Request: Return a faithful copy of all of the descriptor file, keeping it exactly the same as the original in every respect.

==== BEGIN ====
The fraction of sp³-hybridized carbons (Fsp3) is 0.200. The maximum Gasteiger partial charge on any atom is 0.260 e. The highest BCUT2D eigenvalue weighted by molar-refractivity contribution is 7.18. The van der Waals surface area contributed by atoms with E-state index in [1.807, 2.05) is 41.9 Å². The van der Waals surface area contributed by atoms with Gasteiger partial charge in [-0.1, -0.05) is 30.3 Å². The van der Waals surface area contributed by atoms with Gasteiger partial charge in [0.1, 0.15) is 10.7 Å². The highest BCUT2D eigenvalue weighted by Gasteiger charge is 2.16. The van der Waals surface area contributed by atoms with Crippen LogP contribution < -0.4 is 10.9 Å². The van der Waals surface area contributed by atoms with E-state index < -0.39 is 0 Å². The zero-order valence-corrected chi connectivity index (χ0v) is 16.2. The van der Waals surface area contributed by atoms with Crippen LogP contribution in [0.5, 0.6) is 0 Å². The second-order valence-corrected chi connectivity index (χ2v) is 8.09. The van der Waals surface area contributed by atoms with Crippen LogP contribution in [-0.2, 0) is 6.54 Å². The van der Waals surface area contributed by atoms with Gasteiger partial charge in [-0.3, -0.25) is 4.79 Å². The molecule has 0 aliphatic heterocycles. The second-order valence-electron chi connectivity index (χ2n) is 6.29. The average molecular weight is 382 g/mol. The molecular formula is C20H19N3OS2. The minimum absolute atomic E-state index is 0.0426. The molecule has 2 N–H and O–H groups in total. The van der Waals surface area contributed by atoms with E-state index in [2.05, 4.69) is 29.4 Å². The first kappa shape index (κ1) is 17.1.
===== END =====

The fraction of sp³-hybridized carbons (Fsp3) is 0.200. The maximum Gasteiger partial charge on any atom is 0.260 e. The highest BCUT2D eigenvalue weighted by molar-refractivity contribution is 7.18. The van der Waals surface area contributed by atoms with E-state index in [1.807, 2.05) is 41.9 Å². The van der Waals surface area contributed by atoms with Gasteiger partial charge in [-0.1, -0.05) is 30.3 Å². The van der Waals surface area contributed by atoms with Gasteiger partial charge in [0.1, 0.15) is 10.7 Å². The highest BCUT2D eigenvalue weighted by Gasteiger charge is 2.16. The van der Waals surface area contributed by atoms with Crippen LogP contribution < -0.4 is 10.9 Å². The van der Waals surface area contributed by atoms with E-state index < -0.39 is 0 Å². The zero-order valence-corrected chi connectivity index (χ0v) is 16.2. The van der Waals surface area contributed by atoms with Crippen LogP contribution in [0.5, 0.6) is 0 Å². The second-order valence-corrected chi connectivity index (χ2v) is 8.09. The van der Waals surface area contributed by atoms with Crippen LogP contribution in [-0.2, 0) is 6.54 Å². The van der Waals surface area contributed by atoms with Gasteiger partial charge in [-0.3, -0.25) is 4.79 Å². The molecule has 0 aliphatic heterocycles. The second-order valence-electron chi connectivity index (χ2n) is 6.29. The average molecular weight is 382 g/mol. The molecular formula is C20H19N3OS2. The minimum absolute atomic E-state index is 0.0426. The molecule has 2 N–H and O–H groups in total. The van der Waals surface area contributed by atoms with E-state index in [2.05, 4.69) is 29.4 Å². The first kappa shape index (κ1) is 17.1.